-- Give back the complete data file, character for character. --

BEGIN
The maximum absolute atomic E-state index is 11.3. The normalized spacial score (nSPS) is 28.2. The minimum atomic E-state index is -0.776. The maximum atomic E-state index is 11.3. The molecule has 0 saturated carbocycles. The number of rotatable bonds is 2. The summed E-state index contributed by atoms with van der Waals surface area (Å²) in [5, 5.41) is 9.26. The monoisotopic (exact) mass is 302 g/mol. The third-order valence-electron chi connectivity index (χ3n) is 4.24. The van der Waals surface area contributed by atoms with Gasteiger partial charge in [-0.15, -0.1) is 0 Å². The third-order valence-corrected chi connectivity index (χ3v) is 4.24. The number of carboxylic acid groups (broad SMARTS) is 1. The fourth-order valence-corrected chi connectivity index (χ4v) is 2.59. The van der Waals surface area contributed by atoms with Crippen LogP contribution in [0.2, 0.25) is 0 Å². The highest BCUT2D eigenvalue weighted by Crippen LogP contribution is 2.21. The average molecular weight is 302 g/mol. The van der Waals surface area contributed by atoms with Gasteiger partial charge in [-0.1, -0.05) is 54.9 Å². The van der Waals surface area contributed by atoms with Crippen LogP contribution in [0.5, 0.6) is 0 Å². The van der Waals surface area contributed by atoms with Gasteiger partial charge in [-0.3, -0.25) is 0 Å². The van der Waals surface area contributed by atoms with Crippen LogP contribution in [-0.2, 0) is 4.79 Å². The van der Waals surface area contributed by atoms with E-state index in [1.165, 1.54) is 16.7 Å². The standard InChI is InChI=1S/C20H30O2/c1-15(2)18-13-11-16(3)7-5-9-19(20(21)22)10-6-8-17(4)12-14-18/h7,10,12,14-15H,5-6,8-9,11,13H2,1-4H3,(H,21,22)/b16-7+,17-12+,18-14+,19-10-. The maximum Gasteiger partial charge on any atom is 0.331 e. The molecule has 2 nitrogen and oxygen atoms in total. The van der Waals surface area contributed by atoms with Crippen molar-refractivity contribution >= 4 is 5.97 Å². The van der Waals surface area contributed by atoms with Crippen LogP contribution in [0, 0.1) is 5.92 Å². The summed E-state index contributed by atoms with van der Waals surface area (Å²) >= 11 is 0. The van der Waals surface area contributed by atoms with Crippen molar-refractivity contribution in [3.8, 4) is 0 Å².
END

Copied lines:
The maximum absolute atomic E-state index is 11.3. The normalized spacial score (nSPS) is 28.2. The minimum atomic E-state index is -0.776. The maximum atomic E-state index is 11.3. The molecule has 0 saturated carbocycles. The number of rotatable bonds is 2. The summed E-state index contributed by atoms with van der Waals surface area (Å²) in [5, 5.41) is 9.26. The monoisotopic (exact) mass is 302 g/mol. The third-order valence-electron chi connectivity index (χ3n) is 4.24. The van der Waals surface area contributed by atoms with Gasteiger partial charge in [-0.15, -0.1) is 0 Å². The third-order valence-corrected chi connectivity index (χ3v) is 4.24. The number of carboxylic acid groups (broad SMARTS) is 1. The fourth-order valence-corrected chi connectivity index (χ4v) is 2.59. The van der Waals surface area contributed by atoms with Crippen LogP contribution in [0.2, 0.25) is 0 Å². The highest BCUT2D eigenvalue weighted by Crippen LogP contribution is 2.21. The average molecular weight is 302 g/mol. The van der Waals surface area contributed by atoms with Gasteiger partial charge in [-0.1, -0.05) is 54.9 Å². The van der Waals surface area contributed by atoms with Crippen LogP contribution in [0.5, 0.6) is 0 Å². The van der Waals surface area contributed by atoms with Gasteiger partial charge in [-0.3, -0.25) is 0 Å². The van der Waals surface area contributed by atoms with Crippen LogP contribution in [-0.2, 0) is 4.79 Å². The van der Waals surface area contributed by atoms with E-state index in [1.165, 1.54) is 16.7 Å². The standard InChI is InChI=1S/C20H30O2/c1-15(2)18-13-11-16(3)7-5-9-19(20(21)22)10-6-8-17(4)12-14-18/h7,10,12,14-15H,5-6,8-9,11,13H2,1-4H3,(H,21,22)/b16-7+,17-12+,18-14+,19-10-. The maximum Gasteiger partial charge on any atom is 0.331 e. The molecule has 2 nitrogen and oxygen atoms in total. The van der Waals surface area contributed by atoms with Crippen molar-refractivity contribution >= 4 is 5.97 Å². The van der Waals surface area contributed by atoms with Crippen LogP contribution in [0, 0.1) is 5.92 Å². The summed E-state index contributed by atoms with van der Waals surface area (Å²) >= 11 is 0. The van der Waals surface area contributed by atoms with Crippen molar-refractivity contribution in [3.8, 4) is 0 Å².